That depends on what kind of person you are, and whether you're moving away from home to go. Academically, most university courses start where school left off (or even a bit before that), so the big thing to get used to is having to discipline yourself to go to class, get your work in on time and all that without a teacher leaning over you forcing you to do it. That's not really such a big deal, and they usually ease you into it.<br />
The bigger deal (at least for me) was moving away from home, turning up in a town where I knew nobody and living on my own for the first time. That was pretty scary for the first week or two, but fortunately you're all in the same position and it quickly starts to seem normal. (It also helped, at least in my case, that I went into a student residence, so meals were provided and such. Going straight into an apartment in your first year isn't a great plan.)<br />
It's also harder on more introverted types, due to all the new people; I had to quickly find quiet places to go to unwind between times. If you're more extroverted, though, it's probably great fun.<br />
The bottom line is that, yes, it's scary, but you'll get through it. :)
It sounds like you should be fine: having someone to share it with should make life a *lot* easier. :) The main thing is not to let it overwhelm you. Stay calm, take it step by step and you'll have a great time. :)
No, my oldest son went to uni and loved it. Everyone will be apprehensive in their first year but you'll soon make friends and have the time of your life. Good luck, babe.
You're very welcome. :) Now, go and enjoy yourself.
Not at all, this is a whole new chapter in your life, embrace new experiences in attending university!
I don't know if you should.... but know you are not alone on this matter :(
No, now is the time to do it... Not later when you're 40 like myself.
NO NO NO
Nah uni is awesome. Everyone is really friendly and the university helps you out as much as you need.
If you want to be a journalist when you are barely literate, then fear is entirely appropriate. I think you are in for a hard time.
No, you'll do fine.
Definitely NO. I wonder what subject(s) you are thinking of studying, English and a foreign language? Much of what I was thinking has already been said. I went away to university about a whole day's travel from home so going home even at week-ends was out of the question. This meant that I had to make new friends at university. This was difficult to start with but overall it was a great experience. I got a very good degree which was followed by a closely related and very interesting, varied, and continuing career. The only "down-side", especially now, is the amount of money you are likely to owe at the end of your course.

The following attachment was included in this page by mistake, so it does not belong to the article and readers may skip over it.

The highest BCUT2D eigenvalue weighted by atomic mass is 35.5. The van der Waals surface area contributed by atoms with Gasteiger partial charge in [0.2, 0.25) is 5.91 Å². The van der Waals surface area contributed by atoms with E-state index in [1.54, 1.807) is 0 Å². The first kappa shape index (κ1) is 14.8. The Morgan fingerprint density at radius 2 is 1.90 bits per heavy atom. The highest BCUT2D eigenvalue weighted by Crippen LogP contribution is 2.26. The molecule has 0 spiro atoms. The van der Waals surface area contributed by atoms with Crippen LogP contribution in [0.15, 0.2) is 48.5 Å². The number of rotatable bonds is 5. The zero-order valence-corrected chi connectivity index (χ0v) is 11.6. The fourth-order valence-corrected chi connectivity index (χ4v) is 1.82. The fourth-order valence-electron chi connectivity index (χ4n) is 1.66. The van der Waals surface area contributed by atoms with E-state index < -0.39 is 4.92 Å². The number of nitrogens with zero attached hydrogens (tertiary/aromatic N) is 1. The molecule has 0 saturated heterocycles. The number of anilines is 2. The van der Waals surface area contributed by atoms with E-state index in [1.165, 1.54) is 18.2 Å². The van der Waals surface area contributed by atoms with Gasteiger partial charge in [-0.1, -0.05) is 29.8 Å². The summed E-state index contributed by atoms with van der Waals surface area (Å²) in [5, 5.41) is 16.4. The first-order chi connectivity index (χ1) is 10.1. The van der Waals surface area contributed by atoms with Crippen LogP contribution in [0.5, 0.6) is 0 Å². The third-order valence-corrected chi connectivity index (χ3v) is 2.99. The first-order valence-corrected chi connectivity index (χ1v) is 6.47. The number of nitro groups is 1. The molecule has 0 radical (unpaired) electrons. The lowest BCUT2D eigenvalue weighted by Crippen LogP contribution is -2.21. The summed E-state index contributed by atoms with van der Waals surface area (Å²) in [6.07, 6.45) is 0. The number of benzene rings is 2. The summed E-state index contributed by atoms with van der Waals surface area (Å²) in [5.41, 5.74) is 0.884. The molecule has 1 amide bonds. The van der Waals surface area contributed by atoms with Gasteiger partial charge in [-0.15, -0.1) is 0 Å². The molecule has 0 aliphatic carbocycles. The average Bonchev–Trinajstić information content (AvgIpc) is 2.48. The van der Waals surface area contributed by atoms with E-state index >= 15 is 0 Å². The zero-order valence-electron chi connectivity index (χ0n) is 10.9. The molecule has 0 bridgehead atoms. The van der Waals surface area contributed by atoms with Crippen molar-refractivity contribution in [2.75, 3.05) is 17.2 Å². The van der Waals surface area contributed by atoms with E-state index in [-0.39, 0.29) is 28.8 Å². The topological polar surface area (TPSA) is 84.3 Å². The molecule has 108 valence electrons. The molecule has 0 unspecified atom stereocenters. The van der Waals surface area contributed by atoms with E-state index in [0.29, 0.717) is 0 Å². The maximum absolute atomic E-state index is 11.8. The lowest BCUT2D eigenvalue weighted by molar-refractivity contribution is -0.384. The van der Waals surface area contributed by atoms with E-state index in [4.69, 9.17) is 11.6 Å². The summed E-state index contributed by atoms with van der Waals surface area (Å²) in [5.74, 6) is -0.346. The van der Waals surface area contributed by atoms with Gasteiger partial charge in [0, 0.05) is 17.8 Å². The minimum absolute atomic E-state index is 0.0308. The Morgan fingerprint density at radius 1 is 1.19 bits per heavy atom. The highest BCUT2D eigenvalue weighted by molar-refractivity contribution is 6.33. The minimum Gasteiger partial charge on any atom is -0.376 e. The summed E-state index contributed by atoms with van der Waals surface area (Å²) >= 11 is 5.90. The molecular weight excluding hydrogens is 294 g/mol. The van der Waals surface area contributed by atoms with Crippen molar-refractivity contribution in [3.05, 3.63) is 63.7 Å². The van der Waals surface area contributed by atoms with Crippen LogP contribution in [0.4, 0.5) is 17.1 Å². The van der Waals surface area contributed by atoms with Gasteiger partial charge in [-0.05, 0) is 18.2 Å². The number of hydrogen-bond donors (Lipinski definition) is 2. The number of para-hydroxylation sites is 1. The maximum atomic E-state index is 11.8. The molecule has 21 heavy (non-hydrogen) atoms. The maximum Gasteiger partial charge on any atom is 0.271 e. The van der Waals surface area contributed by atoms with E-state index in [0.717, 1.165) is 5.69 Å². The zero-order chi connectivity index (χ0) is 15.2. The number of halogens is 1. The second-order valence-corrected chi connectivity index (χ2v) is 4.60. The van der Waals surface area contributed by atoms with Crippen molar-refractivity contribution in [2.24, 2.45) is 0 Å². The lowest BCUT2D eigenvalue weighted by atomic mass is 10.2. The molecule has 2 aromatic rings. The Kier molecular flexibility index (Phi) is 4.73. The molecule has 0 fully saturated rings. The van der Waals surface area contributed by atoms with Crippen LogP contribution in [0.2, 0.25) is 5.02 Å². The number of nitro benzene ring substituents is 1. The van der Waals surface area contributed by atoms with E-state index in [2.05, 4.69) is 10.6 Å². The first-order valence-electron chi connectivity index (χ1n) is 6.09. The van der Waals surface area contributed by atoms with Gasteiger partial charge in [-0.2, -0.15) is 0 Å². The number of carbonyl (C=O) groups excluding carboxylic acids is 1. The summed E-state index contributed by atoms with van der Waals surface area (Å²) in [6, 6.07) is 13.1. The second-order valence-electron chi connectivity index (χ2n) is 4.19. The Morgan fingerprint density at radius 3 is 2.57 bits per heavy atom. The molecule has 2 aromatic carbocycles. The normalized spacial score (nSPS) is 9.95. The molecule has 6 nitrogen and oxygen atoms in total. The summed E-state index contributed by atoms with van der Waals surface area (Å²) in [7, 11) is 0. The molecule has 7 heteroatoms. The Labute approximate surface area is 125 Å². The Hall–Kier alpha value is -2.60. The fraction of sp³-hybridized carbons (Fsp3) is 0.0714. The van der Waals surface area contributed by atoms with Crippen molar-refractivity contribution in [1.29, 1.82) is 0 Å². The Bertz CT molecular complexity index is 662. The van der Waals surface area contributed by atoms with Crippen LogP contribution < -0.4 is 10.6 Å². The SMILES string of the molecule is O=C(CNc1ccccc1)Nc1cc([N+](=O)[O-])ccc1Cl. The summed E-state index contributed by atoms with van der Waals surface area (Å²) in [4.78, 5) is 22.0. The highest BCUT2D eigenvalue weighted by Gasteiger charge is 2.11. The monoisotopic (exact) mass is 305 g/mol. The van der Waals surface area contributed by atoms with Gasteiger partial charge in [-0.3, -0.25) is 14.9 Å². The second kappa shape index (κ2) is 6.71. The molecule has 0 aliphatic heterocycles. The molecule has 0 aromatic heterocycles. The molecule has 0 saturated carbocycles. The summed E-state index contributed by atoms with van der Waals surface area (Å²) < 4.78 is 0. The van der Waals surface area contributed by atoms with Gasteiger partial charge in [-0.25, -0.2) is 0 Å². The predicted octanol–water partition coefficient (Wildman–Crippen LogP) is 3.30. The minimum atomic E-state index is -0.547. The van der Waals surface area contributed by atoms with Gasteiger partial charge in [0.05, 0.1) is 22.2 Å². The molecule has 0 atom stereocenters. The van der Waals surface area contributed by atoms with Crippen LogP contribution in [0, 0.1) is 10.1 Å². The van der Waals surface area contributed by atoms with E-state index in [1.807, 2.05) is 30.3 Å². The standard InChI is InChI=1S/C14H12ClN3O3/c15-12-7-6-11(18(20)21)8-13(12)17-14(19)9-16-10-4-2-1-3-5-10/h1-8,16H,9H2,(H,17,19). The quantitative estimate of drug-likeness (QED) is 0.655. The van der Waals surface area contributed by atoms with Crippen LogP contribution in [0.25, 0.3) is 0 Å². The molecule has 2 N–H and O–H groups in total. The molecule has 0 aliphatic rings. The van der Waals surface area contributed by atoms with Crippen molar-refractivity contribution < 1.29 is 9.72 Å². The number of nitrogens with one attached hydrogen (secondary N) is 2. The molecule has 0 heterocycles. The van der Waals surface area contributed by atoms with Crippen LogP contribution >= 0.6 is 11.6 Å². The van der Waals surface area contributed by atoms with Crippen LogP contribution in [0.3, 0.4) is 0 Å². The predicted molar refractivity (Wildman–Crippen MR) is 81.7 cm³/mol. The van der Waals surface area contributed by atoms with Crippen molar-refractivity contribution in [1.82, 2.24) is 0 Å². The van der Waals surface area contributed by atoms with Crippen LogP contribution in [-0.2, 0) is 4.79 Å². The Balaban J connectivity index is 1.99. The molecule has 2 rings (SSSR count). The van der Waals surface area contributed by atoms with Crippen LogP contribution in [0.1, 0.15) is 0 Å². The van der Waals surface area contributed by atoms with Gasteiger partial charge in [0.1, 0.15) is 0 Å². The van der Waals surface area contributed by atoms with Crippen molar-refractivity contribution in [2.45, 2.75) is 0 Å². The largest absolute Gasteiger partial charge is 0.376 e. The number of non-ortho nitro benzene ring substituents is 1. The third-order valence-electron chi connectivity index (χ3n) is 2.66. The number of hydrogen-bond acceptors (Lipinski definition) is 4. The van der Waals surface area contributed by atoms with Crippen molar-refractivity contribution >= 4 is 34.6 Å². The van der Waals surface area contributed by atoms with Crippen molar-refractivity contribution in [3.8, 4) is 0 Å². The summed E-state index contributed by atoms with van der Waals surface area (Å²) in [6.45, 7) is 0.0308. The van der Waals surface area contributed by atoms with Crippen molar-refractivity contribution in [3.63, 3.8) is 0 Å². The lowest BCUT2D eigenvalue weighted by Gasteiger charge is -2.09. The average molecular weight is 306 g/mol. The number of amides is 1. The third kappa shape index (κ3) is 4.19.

JOURNALISM? The newspaper/magazine industry is hanging on by a thread. I don't think they've figured out a way to monetize big salaries for bloggers yet either. Before you get in debt up to your eyeballs with a worthless college degree, do a hell of a lot more research first. Seek out people who have the career you want and take THEIR advice and/or warning, not your HS guidance counselor's. Point your aptitude in the direction of where the most money and the least risk for unemployment is. Don't shoot yourself in the foot with bad career choices because you were too lazy or naive to do your due diligence. The only guarantee with student loans is that they'll come due upon graduation.
Seek out people who have the career you want and talk to them in person and take THEIR advice and/or warning. Call up local newspapers, television studios, Internet bloggers or anywhere that you dream of working. Ask for an informational interview and tell them you're researching careers in journalism. Ask questions like how difficult was it to get hired? What is the compensation for the work? How is the job security? What are the requirements for continuing education? What schools are preferred? What classes are essential? Do most people start out in small towns and have to work their way up to larger markets? Make this career path research your most important journalism project that you will ever write. Be a journalist and ask the awkward questions because you need to know the answers before you spend $100,000 of your parents' money or take out student loans in your own name for a career that you've dreamed about since you were 9 years old. I had a not very creative job as a graphic designer for a yellow pages publishing company. The pay started out very low but the compensation package included a pension and healthcare benefits and was unionized. I felt fortunate to have the job at the time before the job moved off-shore to the Philippines. If you had come to talk to me about that job, as an insider, I could warn you that when we had two openings there were 200 interested applicants and like I said, this job wasn't even very creative.
Excellent! That IS what I'm talking about.
Take some grammar/spelling classes prior to applying - should do fine.
Ah, hello. You have made several " typos" in your various responses, therefore it is not an isolated incident. As a Journalist, this is something that is not easily overlooked. . . Use your Brain!
You consider me a low life because I am more intelligent than you? Ok! I was merely giving you some constructive advise. Good luck in your future endeavors, cause with your attitude, you're going to need it.
is there a limit to typos nowadays? inspire, she's jealous of your youth. I have viewed your photos. You are a stunning young beautiful girl. You will make a lovely news anchor.
Before I went off to uni i was petrified but from the second day of being there I loved it! You will be fine, really you will.